Carte Des Nouvelles Decouvertes Au Nord de la Mer de Sud, Tant a l'Est de la Siberie et du Kamtchatcka, Qu'a l'Ouest de la Nouvelle France…

Carte Des Nouvelles Decouvertes Au Nord de la Mer de Sud, Tant a l'Est de la Siberie et du Kamtchatcka, Qu'a l'Ouest de la Nouvelle France…



Published 1752, Paris

Size: 25" X 18"


A truly fascinating and landmark map in the history of cartography for the Pacific Northwest and the search for the Northwest Passage.  This first state of the map by Buache published in Considerations Geograhiques et Physiques sur les Nouvelles Decouvertes au Nord de la Grande Mer…, helped ignite one of the greatest debates in cartography of the 18th Century.  In fact, it has been described as “perhaps the single most influential map of the region in the middle of the 18th Century.” At the heart of the dispute was the depiction of the “Mer de l’ouest” and the Northwest passage from the Pacific to Hudson’s Bay based on the fraudulent letter of Amiral de Fonte which first appeared in Memoirs for the Curious, 1708.
The map is also important as it is the first depiction of the recent Russian Discoveries, by the likes of  Frondat, Tchirkow,and Berhing, which had been, until this time, kept secret.  Buache was able to obtain this information from his brother in law, Joseph-Nicolas de l’Isle who had recently returned from his service in the Royal Academy in St-Petersburg with access to early records of Russian explorations.
The family connection to Joseph-Nicolas de l’Isle and to Guillaume de l’Isle, one of the most important and influential cartographers of the 18th Century, provided him with an air of respectability and gave credence to his speculations however far fetched they might have been. 
 It should be noted that Guillaume de l’Isle, did produce a manuscript map in 1696 that toyed with the concept of an inland sea, but was never actually published.  Furthermore, although Jean-Baptiste Nolin did publish a wall map using this spurious depiction in 1700, which was later copied by Pierre Mortier's Mappe Monde… in 1705, the controversial depiction, and the implications that it entailed, remained somewhat dormant for the next 50 years.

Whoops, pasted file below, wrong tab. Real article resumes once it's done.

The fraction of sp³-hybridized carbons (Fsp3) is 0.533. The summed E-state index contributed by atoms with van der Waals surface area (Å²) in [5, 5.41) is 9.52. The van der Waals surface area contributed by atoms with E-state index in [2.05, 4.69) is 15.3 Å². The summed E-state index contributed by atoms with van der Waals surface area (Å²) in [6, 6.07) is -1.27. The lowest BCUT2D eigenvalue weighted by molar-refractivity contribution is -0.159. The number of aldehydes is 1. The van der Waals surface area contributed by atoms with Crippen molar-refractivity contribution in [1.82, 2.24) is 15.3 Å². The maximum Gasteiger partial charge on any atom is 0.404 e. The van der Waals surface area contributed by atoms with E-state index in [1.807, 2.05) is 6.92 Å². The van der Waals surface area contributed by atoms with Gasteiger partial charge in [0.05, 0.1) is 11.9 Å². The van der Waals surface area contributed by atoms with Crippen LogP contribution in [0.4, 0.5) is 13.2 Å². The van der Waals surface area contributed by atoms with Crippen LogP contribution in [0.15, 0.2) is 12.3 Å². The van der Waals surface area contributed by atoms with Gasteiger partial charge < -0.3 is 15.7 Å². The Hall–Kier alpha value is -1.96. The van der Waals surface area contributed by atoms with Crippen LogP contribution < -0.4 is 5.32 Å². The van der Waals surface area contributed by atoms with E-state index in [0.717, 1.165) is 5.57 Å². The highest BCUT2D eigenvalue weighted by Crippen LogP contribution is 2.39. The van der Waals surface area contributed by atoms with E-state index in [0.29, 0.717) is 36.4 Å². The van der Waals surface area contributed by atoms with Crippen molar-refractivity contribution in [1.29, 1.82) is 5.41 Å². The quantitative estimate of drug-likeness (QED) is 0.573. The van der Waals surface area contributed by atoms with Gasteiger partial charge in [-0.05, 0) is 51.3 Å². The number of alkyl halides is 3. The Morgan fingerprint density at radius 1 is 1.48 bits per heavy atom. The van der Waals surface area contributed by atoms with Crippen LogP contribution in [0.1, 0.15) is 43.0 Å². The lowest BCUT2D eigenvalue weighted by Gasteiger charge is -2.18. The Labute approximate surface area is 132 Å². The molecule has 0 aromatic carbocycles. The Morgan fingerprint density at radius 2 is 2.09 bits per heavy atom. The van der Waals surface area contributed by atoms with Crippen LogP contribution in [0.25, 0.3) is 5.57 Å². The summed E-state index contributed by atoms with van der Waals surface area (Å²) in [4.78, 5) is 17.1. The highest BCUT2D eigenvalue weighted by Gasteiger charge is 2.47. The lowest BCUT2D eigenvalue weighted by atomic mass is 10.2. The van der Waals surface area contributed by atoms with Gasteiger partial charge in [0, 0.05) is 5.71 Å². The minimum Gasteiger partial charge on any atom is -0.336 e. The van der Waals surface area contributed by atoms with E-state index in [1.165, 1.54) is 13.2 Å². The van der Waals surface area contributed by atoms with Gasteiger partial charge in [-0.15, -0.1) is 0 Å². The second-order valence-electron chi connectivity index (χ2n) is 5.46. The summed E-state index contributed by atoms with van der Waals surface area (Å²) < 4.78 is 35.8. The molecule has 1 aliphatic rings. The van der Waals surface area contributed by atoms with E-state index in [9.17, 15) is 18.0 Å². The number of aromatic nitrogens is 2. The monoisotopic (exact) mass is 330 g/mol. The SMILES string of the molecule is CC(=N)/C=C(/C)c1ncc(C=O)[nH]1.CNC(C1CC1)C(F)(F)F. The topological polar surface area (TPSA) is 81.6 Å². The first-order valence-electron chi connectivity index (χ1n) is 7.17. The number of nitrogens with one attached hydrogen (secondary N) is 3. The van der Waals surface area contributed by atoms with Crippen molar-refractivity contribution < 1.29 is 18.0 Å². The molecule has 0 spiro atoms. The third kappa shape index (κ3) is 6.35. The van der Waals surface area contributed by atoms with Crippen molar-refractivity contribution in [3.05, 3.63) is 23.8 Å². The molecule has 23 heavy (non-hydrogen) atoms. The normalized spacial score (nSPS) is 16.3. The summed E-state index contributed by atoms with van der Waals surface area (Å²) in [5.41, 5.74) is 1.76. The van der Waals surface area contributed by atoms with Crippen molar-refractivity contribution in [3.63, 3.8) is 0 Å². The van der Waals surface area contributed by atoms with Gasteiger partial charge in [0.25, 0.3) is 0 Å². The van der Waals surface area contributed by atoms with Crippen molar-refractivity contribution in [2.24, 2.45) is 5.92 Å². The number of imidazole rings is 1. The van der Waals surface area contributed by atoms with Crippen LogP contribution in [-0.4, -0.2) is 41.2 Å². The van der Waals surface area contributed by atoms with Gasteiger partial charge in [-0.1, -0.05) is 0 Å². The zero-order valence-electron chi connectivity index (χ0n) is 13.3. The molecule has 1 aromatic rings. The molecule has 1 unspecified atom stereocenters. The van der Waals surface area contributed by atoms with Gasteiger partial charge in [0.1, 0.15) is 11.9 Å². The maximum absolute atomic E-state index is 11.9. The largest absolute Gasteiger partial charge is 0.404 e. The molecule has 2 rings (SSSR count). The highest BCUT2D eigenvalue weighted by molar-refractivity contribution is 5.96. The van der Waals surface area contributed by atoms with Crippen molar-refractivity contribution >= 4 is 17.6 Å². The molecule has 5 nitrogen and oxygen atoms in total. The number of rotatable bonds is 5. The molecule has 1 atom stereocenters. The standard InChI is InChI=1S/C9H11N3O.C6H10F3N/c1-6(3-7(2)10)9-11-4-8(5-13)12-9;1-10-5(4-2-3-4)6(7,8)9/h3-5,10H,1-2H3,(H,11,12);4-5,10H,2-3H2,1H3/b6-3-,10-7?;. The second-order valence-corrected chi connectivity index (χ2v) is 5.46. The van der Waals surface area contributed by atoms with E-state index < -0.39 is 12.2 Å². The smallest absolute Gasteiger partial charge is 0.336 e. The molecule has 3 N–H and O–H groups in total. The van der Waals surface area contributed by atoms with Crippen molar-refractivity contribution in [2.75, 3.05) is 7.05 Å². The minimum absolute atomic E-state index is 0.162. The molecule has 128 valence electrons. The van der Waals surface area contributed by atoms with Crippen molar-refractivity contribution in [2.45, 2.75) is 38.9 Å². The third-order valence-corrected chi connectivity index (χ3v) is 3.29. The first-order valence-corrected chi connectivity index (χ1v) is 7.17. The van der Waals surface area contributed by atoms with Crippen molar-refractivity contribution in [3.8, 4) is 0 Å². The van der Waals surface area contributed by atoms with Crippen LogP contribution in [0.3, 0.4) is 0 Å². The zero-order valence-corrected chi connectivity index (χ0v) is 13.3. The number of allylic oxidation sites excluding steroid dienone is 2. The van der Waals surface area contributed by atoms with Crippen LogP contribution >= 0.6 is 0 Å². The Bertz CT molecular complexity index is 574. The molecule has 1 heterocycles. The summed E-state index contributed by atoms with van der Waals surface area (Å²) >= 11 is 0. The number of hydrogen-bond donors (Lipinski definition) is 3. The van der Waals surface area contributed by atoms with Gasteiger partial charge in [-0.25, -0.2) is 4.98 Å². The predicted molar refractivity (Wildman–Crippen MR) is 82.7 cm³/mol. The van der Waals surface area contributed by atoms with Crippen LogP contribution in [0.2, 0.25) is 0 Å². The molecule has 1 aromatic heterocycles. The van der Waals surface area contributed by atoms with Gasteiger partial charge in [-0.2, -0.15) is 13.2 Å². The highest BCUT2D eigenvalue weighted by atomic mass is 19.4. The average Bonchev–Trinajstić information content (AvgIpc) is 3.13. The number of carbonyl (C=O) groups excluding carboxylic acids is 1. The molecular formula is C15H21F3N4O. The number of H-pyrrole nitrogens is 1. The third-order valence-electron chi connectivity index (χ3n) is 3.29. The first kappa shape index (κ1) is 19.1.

However, this all changed when Joseph-Nicolas de l’Isle and Philippe Buache, produced a manuscript map to the Academy Royale in 1750 and was subsequently published, (the map currently offered for sale) with certain modifications in 1752.
It should be noted that Josheph-Nicolas de l’Isle did try to distance himself from Buache’s depiction by publising in 1752 Carte Generale des Decouvertes De l'Amiral de Fonte Et Autres Navigateurs Espagnoles, Anglois et Russes, pour la recherche du Passage a la Mer du Sud . . . Septembre 1752. Furthermore, Gerhard Müller did provide a counterbalance to the de l’Isle and Buache speculative depictions with his seminal map Nouvelle Carte des Decouvertes faiths par des Vaisseaux Russiens aux Cotes Inconnues… published in 1754.  However, it proved insufficient in suppressing the debate that was unleashed, both intellectually and in the search for the Northwest passage, by different explorers intent on gaining fame and riches.  These myths and misconceptions on the depiction of the Pacific Northwest and the hoped for Northwest passage would finally be put to rest following James Cook’s Third Voyage to the Pacific in 1778 and confirmed by George Vancouver’s landmark surveys of the North American coast in 1791-95. 
(Sources: Kershaw #1201, BLR#31701, Wagner 566)